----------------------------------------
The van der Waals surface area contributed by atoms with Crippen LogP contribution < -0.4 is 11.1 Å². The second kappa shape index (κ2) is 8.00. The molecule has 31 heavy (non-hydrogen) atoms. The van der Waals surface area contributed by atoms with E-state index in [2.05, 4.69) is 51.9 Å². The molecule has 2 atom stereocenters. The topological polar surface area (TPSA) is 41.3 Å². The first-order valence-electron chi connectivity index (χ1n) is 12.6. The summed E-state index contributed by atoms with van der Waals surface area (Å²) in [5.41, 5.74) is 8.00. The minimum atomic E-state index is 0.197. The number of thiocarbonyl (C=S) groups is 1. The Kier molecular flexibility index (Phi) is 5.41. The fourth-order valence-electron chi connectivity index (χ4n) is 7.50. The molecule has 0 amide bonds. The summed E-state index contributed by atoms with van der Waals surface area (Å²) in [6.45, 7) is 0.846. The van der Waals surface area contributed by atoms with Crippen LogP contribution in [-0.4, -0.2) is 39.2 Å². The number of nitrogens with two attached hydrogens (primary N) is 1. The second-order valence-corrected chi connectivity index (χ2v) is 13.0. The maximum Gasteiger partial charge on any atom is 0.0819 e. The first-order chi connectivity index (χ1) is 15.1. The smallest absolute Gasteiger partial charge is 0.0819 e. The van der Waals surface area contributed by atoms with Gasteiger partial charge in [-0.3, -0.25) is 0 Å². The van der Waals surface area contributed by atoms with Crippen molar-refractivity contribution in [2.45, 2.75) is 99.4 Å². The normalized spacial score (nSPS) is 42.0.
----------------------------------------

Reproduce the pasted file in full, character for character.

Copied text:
The van der Waals surface area contributed by atoms with Crippen LogP contribution < -0.4 is 11.1 Å². The second kappa shape index (κ2) is 8.00. The molecule has 31 heavy (non-hydrogen) atoms. The van der Waals surface area contributed by atoms with E-state index in [2.05, 4.69) is 51.9 Å². The molecule has 2 atom stereocenters. The topological polar surface area (TPSA) is 41.3 Å². The first-order valence-electron chi connectivity index (χ1n) is 12.6. The summed E-state index contributed by atoms with van der Waals surface area (Å²) in [5.41, 5.74) is 8.00. The minimum atomic E-state index is 0.197. The number of thiocarbonyl (C=S) groups is 1. The Kier molecular flexibility index (Phi) is 5.41. The fourth-order valence-electron chi connectivity index (χ4n) is 7.50. The molecule has 0 amide bonds. The summed E-state index contributed by atoms with van der Waals surface area (Å²) in [6.45, 7) is 0.846. The van der Waals surface area contributed by atoms with Crippen LogP contribution in [-0.4, -0.2) is 39.2 Å². The number of nitrogens with two attached hydrogens (primary N) is 1. The second-order valence-corrected chi connectivity index (χ2v) is 13.0. The maximum Gasteiger partial charge on any atom is 0.0819 e. The first-order chi connectivity index (χ1) is 15.1. The smallest absolute Gasteiger partial charge is 0.0819 e. The van der Waals surface area contributed by atoms with Gasteiger partial charge in [-0.3, -0.25) is 0 Å². The van der Waals surface area contributed by atoms with Crippen molar-refractivity contribution in [2.45, 2.75) is 99.4 Å². The normalized spacial score (nSPS) is 42.0.